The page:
NSW police have conducted a review of a serious allegation of hate speech at the Opera House protest in October and found that the allegations were incorrect. Expert examination of the video evidence proves that protestors were chanting “where’s the Jews” and did not chant “gas the Jews” as was widely reported by many media outlets on the basis of a wrongly captioned video shared on social media.
This finding demonstrates the danger of reporting a serious allegation as a “fact” before the findings of investigations are made public.
We cannot ignore that the public commentary made by some media outlets and politicians occurred in an environment where the right to protest is under attack and protestors have been demonised.
We stand with the protestors who continue to advocate for peace and justice. We reiterate that criticising a State power’s military campaign that disproportionally impacts civilians should be permitted in a democracy. In fact, it is essential.
The changes to S93Z of the Crimes Act came hot on the heals of the release of a wrongly captioned video on social media. The NSW Premier did not wait for the review of the evidence prior to changing the law.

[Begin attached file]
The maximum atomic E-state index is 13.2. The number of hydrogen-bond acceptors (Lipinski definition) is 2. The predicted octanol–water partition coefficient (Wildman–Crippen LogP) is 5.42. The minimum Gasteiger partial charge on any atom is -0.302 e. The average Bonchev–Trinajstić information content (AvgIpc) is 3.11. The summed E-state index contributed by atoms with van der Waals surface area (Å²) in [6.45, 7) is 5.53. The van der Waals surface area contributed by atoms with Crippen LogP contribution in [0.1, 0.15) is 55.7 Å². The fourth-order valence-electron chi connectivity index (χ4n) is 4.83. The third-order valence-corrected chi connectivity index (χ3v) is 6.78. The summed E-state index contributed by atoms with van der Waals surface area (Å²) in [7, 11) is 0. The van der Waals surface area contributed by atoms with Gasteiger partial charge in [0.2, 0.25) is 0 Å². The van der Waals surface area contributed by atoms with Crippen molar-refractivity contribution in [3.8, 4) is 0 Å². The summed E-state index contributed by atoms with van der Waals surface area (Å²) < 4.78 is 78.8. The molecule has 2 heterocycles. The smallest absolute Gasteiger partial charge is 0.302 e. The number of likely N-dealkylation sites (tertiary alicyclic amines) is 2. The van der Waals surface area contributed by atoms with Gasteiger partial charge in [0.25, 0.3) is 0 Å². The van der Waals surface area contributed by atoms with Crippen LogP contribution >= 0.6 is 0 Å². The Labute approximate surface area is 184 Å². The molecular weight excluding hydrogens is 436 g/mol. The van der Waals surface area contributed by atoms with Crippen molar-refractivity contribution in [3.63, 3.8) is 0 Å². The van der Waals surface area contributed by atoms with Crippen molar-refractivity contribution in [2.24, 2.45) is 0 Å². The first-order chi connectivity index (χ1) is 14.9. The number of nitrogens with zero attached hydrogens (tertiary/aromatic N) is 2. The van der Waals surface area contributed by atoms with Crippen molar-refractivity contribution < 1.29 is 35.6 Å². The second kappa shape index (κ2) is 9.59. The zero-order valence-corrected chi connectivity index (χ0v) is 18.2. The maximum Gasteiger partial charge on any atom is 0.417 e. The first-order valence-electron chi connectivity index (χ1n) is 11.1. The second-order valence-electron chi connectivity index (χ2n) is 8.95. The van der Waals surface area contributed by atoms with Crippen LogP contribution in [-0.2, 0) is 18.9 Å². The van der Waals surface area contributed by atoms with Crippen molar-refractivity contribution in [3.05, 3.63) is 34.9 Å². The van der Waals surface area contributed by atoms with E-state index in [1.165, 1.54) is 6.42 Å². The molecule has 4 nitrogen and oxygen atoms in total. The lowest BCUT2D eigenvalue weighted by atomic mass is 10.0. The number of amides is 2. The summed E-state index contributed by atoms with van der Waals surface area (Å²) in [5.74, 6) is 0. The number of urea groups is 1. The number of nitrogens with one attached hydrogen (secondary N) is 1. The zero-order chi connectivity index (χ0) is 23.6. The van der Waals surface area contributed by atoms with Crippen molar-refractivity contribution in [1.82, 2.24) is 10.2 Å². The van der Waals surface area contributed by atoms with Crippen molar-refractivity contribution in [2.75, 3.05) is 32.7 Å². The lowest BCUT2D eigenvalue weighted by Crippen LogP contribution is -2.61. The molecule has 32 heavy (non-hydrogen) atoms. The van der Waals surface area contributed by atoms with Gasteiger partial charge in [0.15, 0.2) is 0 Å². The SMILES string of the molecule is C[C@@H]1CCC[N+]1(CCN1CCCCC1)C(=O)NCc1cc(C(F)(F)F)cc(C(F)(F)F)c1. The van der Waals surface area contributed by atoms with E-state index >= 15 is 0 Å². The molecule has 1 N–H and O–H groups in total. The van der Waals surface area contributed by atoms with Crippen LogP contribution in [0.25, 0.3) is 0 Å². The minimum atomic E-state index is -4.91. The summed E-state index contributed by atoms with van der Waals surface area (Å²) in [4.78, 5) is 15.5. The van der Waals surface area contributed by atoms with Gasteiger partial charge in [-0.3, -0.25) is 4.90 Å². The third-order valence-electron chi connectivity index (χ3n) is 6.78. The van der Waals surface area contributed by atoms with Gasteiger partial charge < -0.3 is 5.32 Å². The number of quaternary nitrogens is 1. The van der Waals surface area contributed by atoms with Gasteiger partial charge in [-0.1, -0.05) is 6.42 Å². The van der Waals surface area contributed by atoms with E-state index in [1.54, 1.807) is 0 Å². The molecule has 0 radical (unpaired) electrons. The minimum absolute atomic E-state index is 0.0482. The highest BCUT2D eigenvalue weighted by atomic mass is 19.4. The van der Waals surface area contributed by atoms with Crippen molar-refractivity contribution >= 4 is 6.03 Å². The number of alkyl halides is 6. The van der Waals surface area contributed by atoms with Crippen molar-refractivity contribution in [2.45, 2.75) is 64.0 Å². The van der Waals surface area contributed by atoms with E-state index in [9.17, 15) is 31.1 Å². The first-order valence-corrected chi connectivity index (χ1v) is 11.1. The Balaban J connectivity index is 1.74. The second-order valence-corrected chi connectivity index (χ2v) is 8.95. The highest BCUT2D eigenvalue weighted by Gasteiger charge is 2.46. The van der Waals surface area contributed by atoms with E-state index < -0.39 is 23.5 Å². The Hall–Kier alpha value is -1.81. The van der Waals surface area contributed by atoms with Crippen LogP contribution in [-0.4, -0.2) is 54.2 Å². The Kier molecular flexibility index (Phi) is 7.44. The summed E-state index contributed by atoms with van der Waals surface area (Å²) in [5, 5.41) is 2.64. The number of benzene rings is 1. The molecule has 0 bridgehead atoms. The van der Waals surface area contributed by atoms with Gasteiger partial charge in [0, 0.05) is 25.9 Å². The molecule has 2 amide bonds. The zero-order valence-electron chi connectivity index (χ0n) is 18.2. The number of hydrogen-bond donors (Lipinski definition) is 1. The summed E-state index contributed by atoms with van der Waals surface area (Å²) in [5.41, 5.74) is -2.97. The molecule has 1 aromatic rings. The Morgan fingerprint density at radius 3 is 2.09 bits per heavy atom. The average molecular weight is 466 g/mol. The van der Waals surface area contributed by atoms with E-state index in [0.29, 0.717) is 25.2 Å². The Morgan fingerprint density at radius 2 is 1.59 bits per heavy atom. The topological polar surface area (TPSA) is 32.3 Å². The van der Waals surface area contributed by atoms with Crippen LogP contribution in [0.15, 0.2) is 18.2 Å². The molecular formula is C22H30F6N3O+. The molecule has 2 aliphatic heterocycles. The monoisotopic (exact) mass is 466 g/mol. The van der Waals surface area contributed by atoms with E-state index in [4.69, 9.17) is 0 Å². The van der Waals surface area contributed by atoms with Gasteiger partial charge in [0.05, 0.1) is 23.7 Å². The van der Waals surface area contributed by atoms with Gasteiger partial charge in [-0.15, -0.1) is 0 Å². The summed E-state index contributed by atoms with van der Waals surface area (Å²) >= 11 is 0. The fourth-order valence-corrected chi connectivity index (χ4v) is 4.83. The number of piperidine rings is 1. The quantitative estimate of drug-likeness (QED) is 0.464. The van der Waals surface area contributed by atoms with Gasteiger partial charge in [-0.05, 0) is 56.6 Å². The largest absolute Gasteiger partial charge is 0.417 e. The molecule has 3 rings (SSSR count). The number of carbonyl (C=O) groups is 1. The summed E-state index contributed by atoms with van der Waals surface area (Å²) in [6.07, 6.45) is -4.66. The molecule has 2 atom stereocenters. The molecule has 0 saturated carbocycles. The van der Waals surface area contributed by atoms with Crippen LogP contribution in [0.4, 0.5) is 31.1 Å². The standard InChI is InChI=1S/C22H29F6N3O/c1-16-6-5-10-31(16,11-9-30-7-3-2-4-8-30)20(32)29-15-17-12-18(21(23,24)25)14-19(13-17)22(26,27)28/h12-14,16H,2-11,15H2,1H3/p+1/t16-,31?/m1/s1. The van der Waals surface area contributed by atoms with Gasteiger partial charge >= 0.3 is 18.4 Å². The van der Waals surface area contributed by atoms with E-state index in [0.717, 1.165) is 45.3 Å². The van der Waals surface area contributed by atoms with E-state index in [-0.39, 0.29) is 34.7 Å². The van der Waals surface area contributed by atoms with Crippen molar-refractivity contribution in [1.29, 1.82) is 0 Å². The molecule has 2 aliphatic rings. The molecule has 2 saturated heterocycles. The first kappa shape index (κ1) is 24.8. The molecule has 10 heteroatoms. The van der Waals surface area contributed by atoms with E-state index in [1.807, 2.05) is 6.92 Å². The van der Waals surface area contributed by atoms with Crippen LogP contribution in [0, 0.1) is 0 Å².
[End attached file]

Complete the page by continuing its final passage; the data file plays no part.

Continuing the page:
This is another example of how due process, civil liberties and human rights can be swept aside under the guise of “expediency.” Regurgitating the serious allegation as a “fact” ripped at the fabric of our social cohesion and caused unnecessary harm to vulnerable communities.
The findings of the NSW police investigation demonstrates that we must all take a more proactive role in ensuring that our civil liberties and parliamentary process are not disregarded when it is politically desirable to do so. Parliamentary processes exist to protect the public. The changes to S93Z of the Crimes Act should have been reviewed by a Parliamentary Inquiry before they were enacted by the Parliament. The current review, while welcomed, is too little too late.
When due process is bypassed, democracy suffers and there is a risk that our civil liberties will further be eroded. It undermines the rule of law and breeds mistrust in law enforcement, our political leadership and for some members of the public, in democracy itself.
Civil liberties and human rights are rarely taken away from us in one swoop. It occurs systemically, over time. They are chipped away by government encroachment and aided by a decline in a rigorous and independent press. The erosion of civil liberties occurs when people are too frightened or distracted to exercise their rights.
We all have a role in ensuring that civil liberties are promoted and defended, that our governments are transparent and accountable to the public, as well as ensuring that the Australian Government complies with its obligations under international law to prevent genocide.
All those who repeated this serious allegation as a fact, which we now know there is no evidence to substantiate, have an obligation to immediately correct the public record. This includes members of governments and the media.
We look forward to the public record being corrected.